Renato opened his first Piada with his business partner Kate Stewart and their daughter Emma in St Johns Street, Farringdon, in 2006. He’s is a true blooded Italian, Kate is Irish and Emma a vibrant, sparky, bilingual mixture of both, who greets me at the ultra-modern, black red and white Frith Street second store, stunningly designed by Pocknell Studios.

She makes me an Illy coffee and serves it to me with a Sfiogliatelle, meaning leaf pastry, the genuine Neapolitan article – the thinnest, crispest, delicate melting layers filled with ricotta and lemon. But best is the tiny doll like Caprese Bianco miniature cake made with lemon and almond flour, just two bites and sadly it’s gone. Just these two cakes illustrate in a second that everything here is pure, just as it should be and made from scratch and I feel transposed as if I am suddenly sitting in the middle of an Italian square outside the oldest of churches in the bright Spring sunshine. Kate arrives and she is the spitting image of Vanessa Redgrave; serene and calm she proves to be the lynchpin. Later on, when I meet Renato, I realise that all three of them form the perfect triangle, each providing the concept with a totally different character and talent.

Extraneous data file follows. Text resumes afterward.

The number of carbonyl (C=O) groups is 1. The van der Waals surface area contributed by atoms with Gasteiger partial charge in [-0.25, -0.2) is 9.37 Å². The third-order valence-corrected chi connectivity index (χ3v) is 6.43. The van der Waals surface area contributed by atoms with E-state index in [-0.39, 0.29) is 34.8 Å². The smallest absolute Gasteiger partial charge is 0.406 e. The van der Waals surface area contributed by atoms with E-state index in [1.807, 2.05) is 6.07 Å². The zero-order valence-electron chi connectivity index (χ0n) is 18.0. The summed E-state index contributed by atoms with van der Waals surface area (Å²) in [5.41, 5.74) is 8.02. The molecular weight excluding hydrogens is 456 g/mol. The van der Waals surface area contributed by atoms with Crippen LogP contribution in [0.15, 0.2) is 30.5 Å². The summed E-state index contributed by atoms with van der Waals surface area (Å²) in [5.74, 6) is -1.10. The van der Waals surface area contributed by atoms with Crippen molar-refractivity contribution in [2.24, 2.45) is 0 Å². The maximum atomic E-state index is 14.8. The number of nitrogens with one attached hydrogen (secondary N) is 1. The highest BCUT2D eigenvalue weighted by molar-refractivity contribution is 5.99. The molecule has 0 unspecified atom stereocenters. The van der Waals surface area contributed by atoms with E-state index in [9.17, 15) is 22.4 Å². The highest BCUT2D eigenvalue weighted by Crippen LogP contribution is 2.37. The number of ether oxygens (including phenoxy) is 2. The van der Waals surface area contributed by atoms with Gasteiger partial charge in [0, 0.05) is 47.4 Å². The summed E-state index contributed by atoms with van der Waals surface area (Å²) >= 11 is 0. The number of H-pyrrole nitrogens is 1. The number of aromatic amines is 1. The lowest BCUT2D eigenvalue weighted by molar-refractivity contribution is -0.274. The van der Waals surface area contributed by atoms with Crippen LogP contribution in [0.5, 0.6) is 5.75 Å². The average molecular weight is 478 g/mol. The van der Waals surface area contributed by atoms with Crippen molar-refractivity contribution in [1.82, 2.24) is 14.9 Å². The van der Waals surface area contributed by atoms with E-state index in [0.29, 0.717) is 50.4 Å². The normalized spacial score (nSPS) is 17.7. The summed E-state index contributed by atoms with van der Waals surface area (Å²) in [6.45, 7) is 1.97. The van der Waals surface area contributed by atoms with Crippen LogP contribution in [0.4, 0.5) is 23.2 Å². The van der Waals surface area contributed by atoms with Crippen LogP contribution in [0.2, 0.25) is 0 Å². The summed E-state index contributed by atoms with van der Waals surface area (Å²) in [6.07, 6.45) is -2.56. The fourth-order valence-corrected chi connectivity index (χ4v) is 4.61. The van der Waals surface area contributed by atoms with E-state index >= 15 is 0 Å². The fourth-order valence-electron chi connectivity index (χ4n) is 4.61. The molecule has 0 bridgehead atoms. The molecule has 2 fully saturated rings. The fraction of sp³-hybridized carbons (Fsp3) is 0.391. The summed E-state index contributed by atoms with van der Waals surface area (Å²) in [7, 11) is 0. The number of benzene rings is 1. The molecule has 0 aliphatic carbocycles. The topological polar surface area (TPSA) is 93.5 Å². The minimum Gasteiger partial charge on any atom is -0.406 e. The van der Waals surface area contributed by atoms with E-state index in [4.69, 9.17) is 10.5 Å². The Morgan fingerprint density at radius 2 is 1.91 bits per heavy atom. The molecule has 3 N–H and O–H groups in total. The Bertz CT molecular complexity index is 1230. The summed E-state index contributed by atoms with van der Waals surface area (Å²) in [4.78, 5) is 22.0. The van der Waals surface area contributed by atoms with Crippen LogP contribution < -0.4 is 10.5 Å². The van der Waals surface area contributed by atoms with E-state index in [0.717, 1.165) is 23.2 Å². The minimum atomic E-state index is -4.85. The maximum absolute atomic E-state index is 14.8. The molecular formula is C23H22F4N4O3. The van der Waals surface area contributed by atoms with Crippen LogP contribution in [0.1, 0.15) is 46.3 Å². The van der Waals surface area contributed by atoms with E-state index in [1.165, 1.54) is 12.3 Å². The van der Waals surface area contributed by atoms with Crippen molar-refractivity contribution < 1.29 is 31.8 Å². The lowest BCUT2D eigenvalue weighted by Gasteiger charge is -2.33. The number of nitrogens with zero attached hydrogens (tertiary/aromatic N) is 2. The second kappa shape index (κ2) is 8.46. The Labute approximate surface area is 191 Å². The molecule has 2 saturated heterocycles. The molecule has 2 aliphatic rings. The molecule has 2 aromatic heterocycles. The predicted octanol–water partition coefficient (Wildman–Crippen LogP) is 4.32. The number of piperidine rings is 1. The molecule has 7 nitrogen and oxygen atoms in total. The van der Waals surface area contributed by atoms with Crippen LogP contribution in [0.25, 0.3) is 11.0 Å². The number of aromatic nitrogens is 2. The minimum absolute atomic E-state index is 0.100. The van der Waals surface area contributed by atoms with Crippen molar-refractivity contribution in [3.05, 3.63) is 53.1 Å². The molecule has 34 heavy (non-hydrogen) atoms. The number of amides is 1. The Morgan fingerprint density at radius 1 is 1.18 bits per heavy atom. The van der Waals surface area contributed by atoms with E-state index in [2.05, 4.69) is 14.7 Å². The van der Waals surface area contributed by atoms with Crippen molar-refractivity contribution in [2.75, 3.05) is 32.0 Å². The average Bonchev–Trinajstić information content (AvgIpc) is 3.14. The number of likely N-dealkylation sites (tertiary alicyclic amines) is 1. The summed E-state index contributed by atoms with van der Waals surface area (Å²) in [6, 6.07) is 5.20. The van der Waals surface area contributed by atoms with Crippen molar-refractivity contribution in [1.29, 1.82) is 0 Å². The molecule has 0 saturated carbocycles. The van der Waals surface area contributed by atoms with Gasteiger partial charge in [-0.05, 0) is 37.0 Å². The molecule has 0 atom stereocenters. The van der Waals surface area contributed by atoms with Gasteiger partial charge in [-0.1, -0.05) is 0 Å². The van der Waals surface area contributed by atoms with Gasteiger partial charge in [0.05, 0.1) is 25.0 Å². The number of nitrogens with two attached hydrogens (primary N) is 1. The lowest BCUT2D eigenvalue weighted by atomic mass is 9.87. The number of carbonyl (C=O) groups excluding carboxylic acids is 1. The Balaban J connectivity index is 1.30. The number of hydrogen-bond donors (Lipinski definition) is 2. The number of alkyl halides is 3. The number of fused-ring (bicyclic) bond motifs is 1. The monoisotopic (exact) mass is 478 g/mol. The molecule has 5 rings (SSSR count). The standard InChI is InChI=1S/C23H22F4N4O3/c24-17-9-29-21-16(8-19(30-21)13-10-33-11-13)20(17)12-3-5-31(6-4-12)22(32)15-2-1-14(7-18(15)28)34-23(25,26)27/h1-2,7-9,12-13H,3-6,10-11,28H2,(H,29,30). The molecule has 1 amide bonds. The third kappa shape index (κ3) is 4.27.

This is their family business and theirs alone and it shows in everything they do, every customer they speak to and serve, but what strikes me is that absolutely nothing is too much trouble and they all so enjoy everything they do.